hide Sorting

You can sort these results in two ways:

By entity
Chronological order for dates, alphabetical order for places and people.
By position (current method)
As the entities appear in the document.

You are currently sorting in ascending order. Sort in descending order.

hide Most Frequent Entities

The entities that appear most frequently in this document are shown below.

Entity Max. Freq Min. Freq
United States (United States) 16,340 0 Browse Search
England (United Kingdom) 6,437 1 Browse Search
France (France) 2,462 0 Browse Search
Massachusetts (Massachusetts, United States) 2,310 0 Browse Search
Pennsylvania (Pennsylvania, United States) 1,788 0 Browse Search
Europe 1,632 0 Browse Search
New England (United States) 1,606 0 Browse Search
Canada (Canada) 1,474 0 Browse Search
South Carolina (South Carolina, United States) 1,468 0 Browse Search
Mexico (Mexico, Mexico) 1,404 0 Browse Search
View all entities in this document...

Browsing named entities in a specific section of Harper's Encyclopedia of United States History (ed. Benson Lossing). Search the whole document.

Found 309 total hits in 141 results.

1 2 3 4 5 6 ...
Political parties in the United States. Before the Revolution the two political parties in America were the Whigs and Tories. The latter favored royalty, and America were the Whigs and Tories. The latter favored royalty, and the former, including Sons of Liberty, Liberty Men, and Patriots, advocated independence. At the close of the Revolution the Whig party divided into Particularists,deralists. Since this, the history of the various political parties in the United States has been as follows: Principal parties. Federal, 1787-1816. Formednd otherwise; emancipation of slaves; prohibition of slavery throughout the United States; full citizenship to the emancipated slaves; Monroe doctrine; full payment the purpose of consolidating the various bodies of organized farmers in the United States, which had at different times and places formed since 1867, and known underphs, etc.; (7) direct vote of the people for President, Vice-President, and United States Senators. Second convention held at Cincinnati, May 19, 1891; thirty State
the chief parties, recognize and assume to legislate on all questions of national importance—viz., civil-service reform; woman's suffrage; free ballot; justice to the laboring classes; private interests as against monopolies; the general finances of the country; temperance, etc. Minor parties. Anti-federalist party. A continuation of the Particularists. See Democratic-Republican on page 235. Peace party, 1812-15 Composed of Democratic-Republicans and Federalists, mostly in New England. Opposed the War of 1812. See Hartford convention. Clintonians party, 1812 An offshoot of the Democratic-Republican party who opposed long terms of office, caucus nominations, a Virginia President, and an official regency. United with the Federalists. Nominated De Witt Clinton, of New York, for President. People's party, 1824 An offshoot of the Democratic-Republicans in New York, who favored the choosing of electors by the people instead of State legislatures. Supported W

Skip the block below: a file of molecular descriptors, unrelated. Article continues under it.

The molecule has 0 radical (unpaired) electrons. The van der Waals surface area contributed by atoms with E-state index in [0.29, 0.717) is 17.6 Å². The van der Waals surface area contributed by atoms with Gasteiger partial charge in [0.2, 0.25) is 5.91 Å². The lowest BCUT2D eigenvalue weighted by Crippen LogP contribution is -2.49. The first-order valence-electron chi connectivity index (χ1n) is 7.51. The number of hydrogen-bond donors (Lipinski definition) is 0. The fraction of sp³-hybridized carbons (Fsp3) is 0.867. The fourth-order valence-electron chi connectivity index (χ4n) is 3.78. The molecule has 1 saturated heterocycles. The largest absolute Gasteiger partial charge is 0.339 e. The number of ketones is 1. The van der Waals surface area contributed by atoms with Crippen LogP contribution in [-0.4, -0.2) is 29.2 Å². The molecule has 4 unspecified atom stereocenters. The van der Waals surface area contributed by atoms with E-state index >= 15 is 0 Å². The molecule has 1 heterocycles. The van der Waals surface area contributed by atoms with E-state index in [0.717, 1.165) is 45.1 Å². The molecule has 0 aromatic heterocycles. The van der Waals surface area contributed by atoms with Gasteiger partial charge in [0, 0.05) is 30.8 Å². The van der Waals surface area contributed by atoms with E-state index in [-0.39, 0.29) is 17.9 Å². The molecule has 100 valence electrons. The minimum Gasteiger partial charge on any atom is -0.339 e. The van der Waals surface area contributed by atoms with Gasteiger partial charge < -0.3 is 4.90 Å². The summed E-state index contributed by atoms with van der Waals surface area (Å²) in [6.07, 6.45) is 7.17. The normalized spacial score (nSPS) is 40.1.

South Carolina (South Carolina, United States) (search for this): entry political-parties-in-the-united-states
d their civil obligations subordinate to their fraternal, hence unworthy to hold office. See Morgan, William. National-Republican, 1828-34. The broad-construction wing of the Democratic-Republican party. For internal improvements, protection, and a United States bank; for dividing proceeds of land sales among States. Opposed to the spoils system. United to form the Whig party, 1834. Supported John Quincy Adams, 1828, and Henry Clay, 1832. Nullification party, 1831-33 A South Carolina party organized by Calhoun. See State of South Carolina. Liberal party, 1840-48 Founded at a national convention of abolitionists at Albany, N. Y., deriving additional strength from Whigs and Democrats. For the immediate abolition of slavery, and equal rights. Against the fugitive-slave clause of the Constitution. Nominated James G. Birney for President, 1839, and again in 1843. Withdrew their candidates and joined the Free-soil party in 1848. Free-soil party, 1848-54 Fo
Massachusetts (Massachusetts, United States) (search for this): entry political-parties-in-the-united-states
rty given the name of People's party. Third national meeting at St. Louis, Feb. 22, 1892. National convention for the nominating of President and Vice-President held at Omaha, July 4, 1892; James B. Weaver, of Iowa, nominated for President, and James G. Field, of Virginia, for Vice-President. United with the Democrats in 1896 and 1900 in nominating William J. Bryan. Socialist labor party. First national convention held in New York City, Aug. 28, 1892, and nominated Simon Wing, of Massachusetts, for President, and Charles H. Matchett, of Brooklyn, N. Y., for Vice-President. Nominated Charles H. Matchett in 1896. Joseph F. Malloney in 1900. National Democrats, 1896 Formed by Democrats who opposed free silver. Nominated John N. Palmer, of Illinois, for President; Simon B. Buckner, of Kentucky, for Vice-President. Silver Republican party. United with the Democratic party in nominating William J. Bryan for President. National party, 1896. For prohibition and fre
North Carolina (North Carolina, United States) (search for this): entry political-parties-in-the-united-states